African solutions

The African Development Bank noted in early 2022 that Africa’s infrastructure investment gap is estimated at more than USD100-billion per year. DFIs are increasingly anchoring the infrastructure ecosystem in Africa – serving a critical function for project finance as investment facilitator and a check on capital. DFIs can shoulder political risk and access government protections in a way that others cannot, enter markets others cannot and are uniquely capable of facilitating long-term lending. The large amount of capital needed to fill the infrastructure gap, however, means that DFIs cannot bridge it alone. Private equity, local and regional banks, debt finance and specialist infrastructure funds are primed to enter the market, and multi-finance and blended solutions are expected to grow in popularity as a way to de-risk deals.

The African Unions 55 member states have stated that their primary funding needs include support in terms of safety and security on the continent, as well help in implementing the African Continental Free Trade Agreement (AfCFTA) and the massive infrastructure investment it needs to be successful. The development of supporting infrastructure is key to boosting AfCFTAs free trade potential, especially in terms of transportation, energy provision, internet access and data services, education and healthcare infrastructure projects.

Infrastructure projects in Africa now also have a heightened focus on improving Africa’s capacity for green, low-carbon and sustainable development, via, for example, clean energy, community healthcare and support, green transport, sustainable water, wildlife protection and low-carbon development projects. Funding such projects comes with responsibility –  projects must not only be bankable and yield attractive returns, but must also be sustainable and provide tangible benefits to local economies and communities. All of Africas major partners have noted they will prioritise projects that commit to Environmental, Social and Governance principles, and access to capital for large infrastructure projects is likely to contain sustainability requirements.

That the focus of the PGII is on the sustainability and the social impact of these projects in Africa is further evidenced in the White House briefing room statement issued at the launch in June 2022, where it was stated that the PGII will ’’mobilise hundreds of billions of dollars and deliver quality, sustainable infrastructure that makes a difference in people’s lives around the world.’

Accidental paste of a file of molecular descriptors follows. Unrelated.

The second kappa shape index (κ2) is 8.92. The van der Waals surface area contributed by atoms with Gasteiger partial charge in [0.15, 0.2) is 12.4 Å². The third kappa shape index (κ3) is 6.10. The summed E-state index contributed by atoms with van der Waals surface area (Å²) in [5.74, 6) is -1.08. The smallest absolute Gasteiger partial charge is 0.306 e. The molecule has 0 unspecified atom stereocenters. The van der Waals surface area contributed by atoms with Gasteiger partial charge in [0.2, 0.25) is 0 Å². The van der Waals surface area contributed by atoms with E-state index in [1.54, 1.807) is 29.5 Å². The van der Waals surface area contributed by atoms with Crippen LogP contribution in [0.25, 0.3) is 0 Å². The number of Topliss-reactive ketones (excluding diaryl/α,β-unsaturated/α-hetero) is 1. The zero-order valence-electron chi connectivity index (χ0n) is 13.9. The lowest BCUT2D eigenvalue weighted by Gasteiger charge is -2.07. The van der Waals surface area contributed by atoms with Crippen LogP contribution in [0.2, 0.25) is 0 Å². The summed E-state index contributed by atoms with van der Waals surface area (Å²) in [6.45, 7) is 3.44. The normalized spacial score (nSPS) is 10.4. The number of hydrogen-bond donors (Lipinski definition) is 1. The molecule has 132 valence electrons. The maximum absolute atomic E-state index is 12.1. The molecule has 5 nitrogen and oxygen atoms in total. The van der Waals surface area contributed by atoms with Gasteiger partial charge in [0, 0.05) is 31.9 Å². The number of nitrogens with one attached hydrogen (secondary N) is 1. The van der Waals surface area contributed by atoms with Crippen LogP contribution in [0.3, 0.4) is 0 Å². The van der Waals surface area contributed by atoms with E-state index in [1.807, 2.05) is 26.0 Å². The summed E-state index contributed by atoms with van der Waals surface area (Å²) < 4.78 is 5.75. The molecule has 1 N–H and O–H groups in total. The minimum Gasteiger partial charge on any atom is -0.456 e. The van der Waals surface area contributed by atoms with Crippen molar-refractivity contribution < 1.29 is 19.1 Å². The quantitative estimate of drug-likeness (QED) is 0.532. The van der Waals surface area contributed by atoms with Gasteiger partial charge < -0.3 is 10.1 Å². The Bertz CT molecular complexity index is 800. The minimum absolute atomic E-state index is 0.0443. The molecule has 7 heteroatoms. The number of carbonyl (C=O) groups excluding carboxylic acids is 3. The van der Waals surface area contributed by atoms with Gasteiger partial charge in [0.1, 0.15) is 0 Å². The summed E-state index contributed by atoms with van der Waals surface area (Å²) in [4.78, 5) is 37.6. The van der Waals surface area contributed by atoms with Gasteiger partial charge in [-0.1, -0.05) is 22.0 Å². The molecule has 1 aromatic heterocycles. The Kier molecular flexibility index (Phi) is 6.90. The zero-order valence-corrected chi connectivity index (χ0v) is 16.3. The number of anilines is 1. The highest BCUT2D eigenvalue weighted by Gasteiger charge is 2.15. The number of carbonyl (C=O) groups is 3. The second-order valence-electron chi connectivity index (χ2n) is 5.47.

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World Population Day: Dealing with rising urban population pressure

Technology and sustainability are key methods of successfully handling the rapidly rising populations in our cities.

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Ingenza awarded government funding to develop novel carbon capture technology

Biotechnology company Ingenza is delighted to announce that its recent partnership with Johnson Matthey has been selected to receive vital funding of £441,632.88 from the Department of Business, Energy and Industrial Strategy as part of the £1 billion fund from the Net Zero Innovation Portfolio to slash emissions and energy costs.

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Pallet pooling: The optimum supply-chain solution

In a time of rapidly changing supply chains, global pallet-pooling systems offer adaptability, efficiency, and sustainability.

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Sustainability is the best way to help steer business towards a better planet

By Mark Boshoff, Nedbank Head of Transformation and Sustainability

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An organic solution could replace chemicals in solving South Africa’s mining waste problem

This year’s Mining Indaba cast a renewed focus on sustainability in the mining sector, which is known to generate enormous volumes of solid and liquid waste.